Crisis in West Africa – Sahel expert: “Niger as an anchor of stability was a great illusion” – News

By today, the elected president of Niger, Mohamed Bazoum, should be reinstated: This is the ultimate demand of the West African economic community Ecowas to the Nigerien officers who had ousted the president. Otherwise they will intervene militarily. But the ultimatum seems to pass without consequences. Sahel expert Ulf Laessing puts it into perspective.

Ulf Laessing

Sahel expert

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Ulf Laessing heads the Sahel regional program of the Konrad Adenauer Foundation, which is close to the CDU. Laessing is stationed in Bamako, Mali’s capital, and is currently in Berlin. He was previously a foreign correspondent and bureau chief for Reuters news agency in the Middle East, North Africa and Sub-Saharan Africa. He studied history, Islamic studies and economics.

SRF News: Why is the threatened military action not taking place?

Ulf Laessing: So far, Ecowas has only intervened in countries like Gambia, where the government invited them. In Niger one would have to use force. Because if the putschists block the runway at Niamey Airport, they wouldn’t be able to fly there at all. And I doubt if Ecowas has the skills to conduct a commando operation with parachutists. In that sense, it was probably more of a threat to build up pressure, but not necessarily to really hit the ground running.

That makes Ecowas seem weak.

Yes, and Ecowas’s reputation is already tarnished. With the coup in Mali, they hesitated for a long time and then imposed sanctions, but no military threat. In Burkina Faso they didn’t impose any sanctions at all. And now sanctions and military threats. And then there were also cases where presidents were tolerated who, contrary to the constitution, wanted to take up a third mandate. So Ecowas has always acted very inconsistently and is therefore not really taken seriously by many Africans.

What do you think is the most likely scenario for how to proceed?

The most likely thing is that the putschists will stay in power and be talked to, pressured to appoint a transitional civilian government and hold elections as soon as possible. If Ecowas tried to reinstate President Bazoum now, you would have a president rescued from abroad. In this respect, it is unlikely that he will return.

It is likely that the putschists will remain in power and that Europe will come to terms with them.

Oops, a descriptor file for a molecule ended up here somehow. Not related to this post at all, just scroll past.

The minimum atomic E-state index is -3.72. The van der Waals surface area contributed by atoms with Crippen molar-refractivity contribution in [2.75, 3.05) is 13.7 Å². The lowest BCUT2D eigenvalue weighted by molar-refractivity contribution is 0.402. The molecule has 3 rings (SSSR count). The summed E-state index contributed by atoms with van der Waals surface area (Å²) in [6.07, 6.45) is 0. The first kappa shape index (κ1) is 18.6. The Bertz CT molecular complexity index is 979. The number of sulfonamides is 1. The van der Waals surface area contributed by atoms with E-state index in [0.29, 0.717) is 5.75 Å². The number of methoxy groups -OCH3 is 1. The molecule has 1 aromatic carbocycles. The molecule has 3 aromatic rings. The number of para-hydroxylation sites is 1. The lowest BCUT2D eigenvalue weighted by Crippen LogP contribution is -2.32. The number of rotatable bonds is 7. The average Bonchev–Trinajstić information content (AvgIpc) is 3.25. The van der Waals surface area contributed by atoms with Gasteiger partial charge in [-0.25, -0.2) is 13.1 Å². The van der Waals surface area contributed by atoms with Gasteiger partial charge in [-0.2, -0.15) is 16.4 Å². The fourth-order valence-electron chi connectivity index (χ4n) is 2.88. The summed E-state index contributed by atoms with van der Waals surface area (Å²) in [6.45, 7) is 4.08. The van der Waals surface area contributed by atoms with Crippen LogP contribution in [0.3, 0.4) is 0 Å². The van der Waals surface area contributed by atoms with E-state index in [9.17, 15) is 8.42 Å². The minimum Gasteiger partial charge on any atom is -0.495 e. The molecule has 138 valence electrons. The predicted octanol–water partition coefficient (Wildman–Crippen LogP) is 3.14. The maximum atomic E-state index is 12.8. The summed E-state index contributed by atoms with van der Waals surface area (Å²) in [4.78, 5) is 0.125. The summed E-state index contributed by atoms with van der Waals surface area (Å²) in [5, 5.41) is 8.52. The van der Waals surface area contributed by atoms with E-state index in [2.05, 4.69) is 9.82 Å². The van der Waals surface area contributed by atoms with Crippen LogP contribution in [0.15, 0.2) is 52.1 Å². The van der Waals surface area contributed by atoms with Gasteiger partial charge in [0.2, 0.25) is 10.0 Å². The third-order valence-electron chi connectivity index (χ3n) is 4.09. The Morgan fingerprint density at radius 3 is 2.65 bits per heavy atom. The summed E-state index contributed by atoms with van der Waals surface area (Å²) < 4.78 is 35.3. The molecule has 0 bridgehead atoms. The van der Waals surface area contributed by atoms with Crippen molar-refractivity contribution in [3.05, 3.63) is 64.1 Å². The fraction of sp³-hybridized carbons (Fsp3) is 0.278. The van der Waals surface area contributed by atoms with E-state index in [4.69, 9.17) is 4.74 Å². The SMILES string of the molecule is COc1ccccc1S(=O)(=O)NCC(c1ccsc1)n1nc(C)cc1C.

Rather, it is likely that the putschists will remain in power and that Europe will come to terms with them. You need Niger to fight poverty migration and terrorism.

Will the putschists cooperate with Europe?

One has to doubt that. It could also be that Niger drifts towards Russia like Mali and Burkina Faso with their military governments. If Niger now becomes a partner of Russia, it will be difficult for Europe to continue this cooperation. The putschists could put pressure on Europe and say we are now reopening this migration route, the transit route to Libya, which the previous government closed. Western military cooperation will then probably not continue either. Then the security situation will deteriorate and jihadists should benefit from it.

Niger has long been portrayed as an anchor of stability in the region. Was it really?

Niger as an anchor of stability was a big illusion. The idea of ​​Niger came up when Mali started having problems with Western troops. Niger has always been one of the poorest countries in the world, where the state has little presence outside of the capital. It was an illusion to believe that this could be an anchor of stability.

Niger as an anchor of stability was a big illusion.

Hundreds of millions in aid have been sent to Niger in the form of projects, both military and civilian. But there has been constant criticism from people who say it is too much, too uncoordinated, and encourages corruption.

Daniel Glaus conducted the interview.

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